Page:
Some Conservative pundits and online voices have been warning of the idea of a coalition already, and it could become fodder for Scheer this week now that Singh has put it right out in the open.

Scheer — who was taking a day off to celebrate Thanksgiving with his family Sunday — is making his final week’s push an effort to show voters comfortable with the idea of a Conservative government. After unveiling his full platform Friday, Scheer is now turning attention to detailing what the first 100 days of his prime ministership would look like.

All the parties were focused over the Thanksgiving weekend on getting out their voters, with four days of advance polls from Friday through Monday.

In 2015, more than three million voters took advantage of the advance polls, one-fifth of the total number of votes cast. Elections Canada reported that over the first two of the four days of advance polls, about two million votes have already been cast, which is 25 per cent more than over the first two days in 2015.

Singh’s first act Sunday was to cast a ballot in the advance polls in his Burnaby South riding, a seat he won in a byelection last winter more than a year after he won the NDP leadership.

Mia Rabson, The Canadian Press

Like us on Facebook and follow us on Twitter.

Get local stories you won't find anywhere else right to your inbox.
Sign up here

Just Posted

B.C. Finance Minister Selina Robinson outlines the province’s three-year budget in Victoria, April 20, 2021. (B.C. government video)
B.C. deficit to grow by $19 billion for COVID-19 recovery spending

Pandemic-year deficit $5 billion lower than forecast

DOH
Provincial grant tapped to finance downtown project

Butler and 10th next on improvement list

RDBN. (Priyanka Ketkar photo/Lakes District News)
Houston Soccer club. (Submitted/Houston Today)
Houston Soccer gets record number of registrations

Club will have a soccer season amidst COVID restrictions

District of Houston
Safe Restart grant spending firmed up

Will help cover losses from recreation fees

Canadian Prime Minister Justin Trudeau and United States President Joe Biden smile as they say farewell following a virtual joint statement in Ottawa, Tuesday, February 23, 2021. THE CANADIAN PRESS/Adrian Wyld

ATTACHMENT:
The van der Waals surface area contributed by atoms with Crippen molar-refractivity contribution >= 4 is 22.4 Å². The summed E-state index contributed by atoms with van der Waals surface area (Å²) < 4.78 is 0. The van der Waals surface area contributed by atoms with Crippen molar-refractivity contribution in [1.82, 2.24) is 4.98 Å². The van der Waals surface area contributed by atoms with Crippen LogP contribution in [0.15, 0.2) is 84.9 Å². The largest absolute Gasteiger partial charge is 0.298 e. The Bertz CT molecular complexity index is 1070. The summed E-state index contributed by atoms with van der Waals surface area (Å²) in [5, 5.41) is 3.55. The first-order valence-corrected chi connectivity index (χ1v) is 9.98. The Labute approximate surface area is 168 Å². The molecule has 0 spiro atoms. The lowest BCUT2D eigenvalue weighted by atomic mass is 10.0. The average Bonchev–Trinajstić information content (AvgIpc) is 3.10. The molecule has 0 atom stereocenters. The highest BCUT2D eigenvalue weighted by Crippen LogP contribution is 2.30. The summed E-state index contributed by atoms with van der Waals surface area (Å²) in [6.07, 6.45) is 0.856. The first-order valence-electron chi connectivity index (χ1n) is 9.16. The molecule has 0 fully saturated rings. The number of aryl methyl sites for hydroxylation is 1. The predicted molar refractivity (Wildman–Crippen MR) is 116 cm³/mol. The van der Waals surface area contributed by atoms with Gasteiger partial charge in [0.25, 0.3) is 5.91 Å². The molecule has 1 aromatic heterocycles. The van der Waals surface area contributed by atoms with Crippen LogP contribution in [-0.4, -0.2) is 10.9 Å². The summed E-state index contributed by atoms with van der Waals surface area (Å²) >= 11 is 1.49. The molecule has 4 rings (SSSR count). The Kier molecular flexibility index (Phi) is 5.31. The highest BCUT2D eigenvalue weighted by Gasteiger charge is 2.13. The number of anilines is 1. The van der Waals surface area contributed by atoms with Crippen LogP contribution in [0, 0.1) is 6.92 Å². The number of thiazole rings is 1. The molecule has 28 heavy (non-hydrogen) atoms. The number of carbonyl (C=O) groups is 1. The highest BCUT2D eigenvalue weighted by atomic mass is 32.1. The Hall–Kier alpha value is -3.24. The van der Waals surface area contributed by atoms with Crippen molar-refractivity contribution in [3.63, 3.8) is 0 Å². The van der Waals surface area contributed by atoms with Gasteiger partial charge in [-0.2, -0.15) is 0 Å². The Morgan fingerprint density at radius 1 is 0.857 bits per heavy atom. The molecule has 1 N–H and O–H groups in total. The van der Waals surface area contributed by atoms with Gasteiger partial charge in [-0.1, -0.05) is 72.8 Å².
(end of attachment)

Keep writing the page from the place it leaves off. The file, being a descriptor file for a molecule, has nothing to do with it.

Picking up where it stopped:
Trudeau pledges to cut emissions by 40% to 45% by 2030, short of U.S. goal

Trudeau announced target during a virtual climate summit convened by U.S. President Joe Biden

MLA Shirley Bond, right, answers questions during a press conference at Legislature in Victoria, B.C., on February 19, 2019. THE CANADIAN PRESS/Chad Hipolito
Former B.C. gaming minister says she wasn’t told directly about dirty cash flowing to casinos

Shirley Bond said Thursday civil forfeiture, gang violence and gambling addiction were also major concerns in 2011

RCMP Constable Etsell speaks to tourists leaving the area at a police roadblock on Westside Road south of Fintry, B.C., Thursday, July 23, 2009. THE CANADIAN PRESS/ Yvonne Berg
B.C. police say they take ‘exception’ to conducting roadblocks limiting travel

Asking the police to enforce roadblocks exposes officers to further risk and possible COVID-19 infections, says federation president Brian Sauve

As part of the province’s strategy to combat the opioid overdose crisis, take-home naloxone kits have been distributed throughout the province. (Courtesy of Gaëlle Nicolussi)
Vancouver Island could be at its worst point of overdose crises yet: medical health officer

Island Health issued overdose advisories for Victoria, various communities in the last two weeks

BC Hydro released a survey Thursday, April 22. It found that many British Columbians are unintentionally contributing to climate change with their yard maintenance choices. (Pixabay)
Spend a lot of time doing yard work? It might be contributing to climate change

Recent BC Hydro survey finds 60% of homeowners still use gas-powered lawnmowers and yard equipment

Journal de Montreal is seen in Montreal, on Thursday, April 22, 2021. The daily newspaper uses a file picture of Prime Minister Justin Trudeau dressed in traditional Indian clothing during his trip to India to illustrate a story on the Indian variant of the coronavirus. Paul Chiasson/The Canadian Press
Montreal newspaper blasted for front-page photo of Trudeau in India

Trudeau is wearing traditional Indian clothes and holding his hands together in prayer beside a caption that reads, ‘The Indian variant has arrived’

Nanaimo RCMP say a man was injured while pouring gunpowder on a backyard fire in Harewood on Wednesday, April 21. (File photo)
Nanaimo man hospitalized after pouring gunpowder onto backyard fire

RCMP investigating explosion in Harewood also came across a still for making alcohol on property

Provincial health officer Dr. Bonnie Henry arrives for briefing on the COVID-19 situation, B.C. legislature, Oct. 26, 2020 (B.C. government)
B.C. sees 1,006 COVID-19 cases Thursday, ‘alarming’ 502 in hospital

Vaccine bookings for people aged 60 and older set to start

Most Read